In general, I find that white people tend to experience me as a "non-threatening" Person of Color. That is, they can tell I'm not all white, but feel comfortable relating to me more or less as they would to another white person. I'm pretty sure that if my skin were darker, or my hair kinkier, or my accent different, that people would react to me differently than they do. I suspect I've been given more opportunities in my work-life, because I qualify as a "person of color" and yet the hiring white management may feel more comfortable with me because I know how to negotiate in their culture, in a non-challenging way.
"Non-challenging" has been my MO for too long. I am increasingly aware of the ways I have previously let racial comments or dynamics slide, unaddressed, for fear of "rocking the boat" and offending people. I'd justify my passivity with empathy: "They didn't mean to be ignorant/uninformed, it's not their fault, they just don't know better/ it's for another person to speak up, not me, because I'm not ____ enough." (fill in the blank with excusatory adjective). The boat is now about to capsize, unless we start unraveling the long and tangled ropes of racism from around our feet. Do you see racism around you? Are you too tongue-tied to speak up about it? If we can't dialogue honestly and directly about race when the opportunity arises, here & now and with the person right in front of us, then all our efforts to work together and build a movement will fail, because we lacked the will to face the oppressor within.
It's by interacting with others, investigating our similarities and our differences, that we gain understanding and perspective on ourselves. However, attitude can make all the difference in terms of how we receive information about ourselves that we don't like, and use that information constructively. By concentrating on the connection, and our shared experiences, we can hold each other through the rough spots in our relationship, and come out the other side wiser and with more compassion.
Beyond Hula Girls, Loud Shirts, and Martinis
As we enter conversations about cultural differences, I think cultivating an attitude as an "invited guest" will help us continue to keep the door open. If your intent is to learn another way of seeing, it is best to set aside your own judgements, as you would set a pair of shoes by the door when entering another's home. However privately held, skepticism or condescension will show through your body language, word-choices, and attitude. If someone senses you are genuine about trying to learn about their perspective, they are much more likely to have the time and patience it takes, to educate you about your blunders and show you ways to interact that work better for them. If your desire for connection is sincere, that too will show in your body language, word-choices, and attitude. It is in this space of acceptance that the walls of division have an opportunity to melt, and be replaced with a calm and certain knowing: you are just as human as I, and we can work through this.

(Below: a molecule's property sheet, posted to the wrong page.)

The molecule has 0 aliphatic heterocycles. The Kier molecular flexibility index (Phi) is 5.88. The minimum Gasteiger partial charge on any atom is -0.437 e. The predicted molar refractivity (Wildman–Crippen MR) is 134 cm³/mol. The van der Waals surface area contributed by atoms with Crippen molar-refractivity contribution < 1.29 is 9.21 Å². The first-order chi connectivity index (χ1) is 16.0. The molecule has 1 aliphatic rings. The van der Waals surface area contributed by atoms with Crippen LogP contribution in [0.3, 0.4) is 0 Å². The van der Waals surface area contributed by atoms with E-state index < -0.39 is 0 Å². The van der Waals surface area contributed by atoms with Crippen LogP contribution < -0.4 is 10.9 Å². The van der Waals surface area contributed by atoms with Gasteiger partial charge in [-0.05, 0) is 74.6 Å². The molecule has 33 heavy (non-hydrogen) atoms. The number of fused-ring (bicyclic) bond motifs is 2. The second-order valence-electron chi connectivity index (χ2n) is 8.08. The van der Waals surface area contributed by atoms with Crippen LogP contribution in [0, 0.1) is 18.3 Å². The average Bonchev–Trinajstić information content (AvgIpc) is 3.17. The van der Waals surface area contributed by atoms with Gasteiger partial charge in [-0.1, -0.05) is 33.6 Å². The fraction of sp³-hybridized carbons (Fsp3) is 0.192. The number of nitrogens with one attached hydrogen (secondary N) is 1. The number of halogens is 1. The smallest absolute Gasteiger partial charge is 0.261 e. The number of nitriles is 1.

I recently participated in a study-discussion group on racism, with core administrators, board members, and artistic staff/affiliates with In the Heart of the Beast Puppet and Mask Theater. I learned many useful things in the sessions I was able to attend. I have great appreciation for those who took the time to study, read, and attend the whole of this 3-month process, meeting weekly at 7am and conversing deeply, facing challenging material and talking it through, before starting a full work day. (I had a few previously-arranged work and travel, so only attended about half the sessions). One of the articles we discussed was the phenomenon of crying as a defense mechanism, or other defensive lash-backs that occur when racist words or actions are called into light.
If you are the person who's being called out or the one doing the calling, it's important to be aware that feedback about racially unconscious comments or actions often triggers a deeply personal response -- as though the feedback is an attack your character in general, rather than specifically about the comment or situation. This is especially true if you are part of an "oppressor"-class, or in any way benefiting from the privileges of being white/educated/middle class. It's a common and understandable reaction. You didn't mean to hurt anyone. You probably think you do "enough" to not be considered "racist." However, remember that your actions pointed out to someone listening, that there is a need for some awareness and education. Many women of color express frustration over always being painted as the Black/Asian/Latina B**ch, because they pointed out underlying racism out to a white woman, who then began to cry or accuse them of being oversensitive. Suddenly, the white woman with the inappropriate comment is a "victim", and the person who was offended now has to defend herself, again. So, there is a careful measurement that people of color learn to take, about whether or not so-and-so will be able to "handle" the information, whether it's worth it, whether bringing it up will damage their relationship with the project or group or job, and finding a careful, tactful approach to attempt delivering the information in such a way that it doesn't backfire. It means a great deal, to people of color, when white people learn to be allies, and begin to take on this arduous and ungrateful task of naming racism when it occurs.
"Poof! Congratulations! You are no longer racist!"
*"4 hands" photo by Amy Wurdock. Designed by Malia Burkhart for her performance art production, "BreatheLoveKnowRelate"; a collaborative performance with 4 women of different cultural backgrounds, using improvised movement and storytelling with live music. Presented at Dreamland Arts in February 2010.